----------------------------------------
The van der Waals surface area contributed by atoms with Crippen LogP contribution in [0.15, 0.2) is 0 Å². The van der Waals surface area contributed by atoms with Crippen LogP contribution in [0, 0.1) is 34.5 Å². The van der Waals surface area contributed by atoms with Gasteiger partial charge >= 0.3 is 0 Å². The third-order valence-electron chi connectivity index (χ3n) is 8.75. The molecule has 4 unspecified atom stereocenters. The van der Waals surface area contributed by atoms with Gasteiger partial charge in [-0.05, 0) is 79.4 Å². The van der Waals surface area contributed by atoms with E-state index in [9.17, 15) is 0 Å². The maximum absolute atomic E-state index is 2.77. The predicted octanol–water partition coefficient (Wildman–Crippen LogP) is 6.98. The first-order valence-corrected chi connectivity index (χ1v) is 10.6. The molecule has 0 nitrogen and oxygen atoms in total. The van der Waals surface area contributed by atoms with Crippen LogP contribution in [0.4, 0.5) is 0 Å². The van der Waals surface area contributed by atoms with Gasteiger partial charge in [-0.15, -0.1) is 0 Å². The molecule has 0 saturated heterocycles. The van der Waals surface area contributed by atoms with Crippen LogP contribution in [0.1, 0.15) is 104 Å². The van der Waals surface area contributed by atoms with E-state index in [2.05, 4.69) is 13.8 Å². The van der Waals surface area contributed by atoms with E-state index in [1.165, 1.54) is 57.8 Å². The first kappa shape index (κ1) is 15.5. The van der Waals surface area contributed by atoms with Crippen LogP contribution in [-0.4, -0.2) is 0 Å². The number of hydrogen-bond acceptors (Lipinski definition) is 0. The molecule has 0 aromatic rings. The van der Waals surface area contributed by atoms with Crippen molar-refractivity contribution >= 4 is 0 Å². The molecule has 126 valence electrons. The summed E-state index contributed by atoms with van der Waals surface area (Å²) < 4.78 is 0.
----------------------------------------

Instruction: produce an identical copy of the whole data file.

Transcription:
The van der Waals surface area contributed by atoms with Crippen LogP contribution in [0.15, 0.2) is 0 Å². The van der Waals surface area contributed by atoms with Crippen LogP contribution in [0, 0.1) is 34.5 Å². The van der Waals surface area contributed by atoms with Gasteiger partial charge >= 0.3 is 0 Å². The third-order valence-electron chi connectivity index (χ3n) is 8.75. The molecule has 4 unspecified atom stereocenters. The van der Waals surface area contributed by atoms with Gasteiger partial charge in [-0.05, 0) is 79.4 Å². The van der Waals surface area contributed by atoms with E-state index in [9.17, 15) is 0 Å². The maximum absolute atomic E-state index is 2.77. The predicted octanol–water partition coefficient (Wildman–Crippen LogP) is 6.98. The first-order valence-corrected chi connectivity index (χ1v) is 10.6. The molecule has 0 nitrogen and oxygen atoms in total. The van der Waals surface area contributed by atoms with Crippen LogP contribution in [0.4, 0.5) is 0 Å². The van der Waals surface area contributed by atoms with Gasteiger partial charge in [-0.15, -0.1) is 0 Å². The molecule has 0 saturated heterocycles. The van der Waals surface area contributed by atoms with Crippen LogP contribution in [0.1, 0.15) is 104 Å². The van der Waals surface area contributed by atoms with E-state index in [2.05, 4.69) is 13.8 Å². The van der Waals surface area contributed by atoms with E-state index in [1.165, 1.54) is 57.8 Å². The first kappa shape index (κ1) is 15.5. The van der Waals surface area contributed by atoms with Crippen LogP contribution in [-0.4, -0.2) is 0 Å². The number of hydrogen-bond acceptors (Lipinski definition) is 0. The molecule has 0 aromatic rings. The van der Waals surface area contributed by atoms with Crippen molar-refractivity contribution >= 4 is 0 Å². The molecule has 126 valence electrons. The summed E-state index contributed by atoms with van der Waals surface area (Å²) < 4.78 is 0.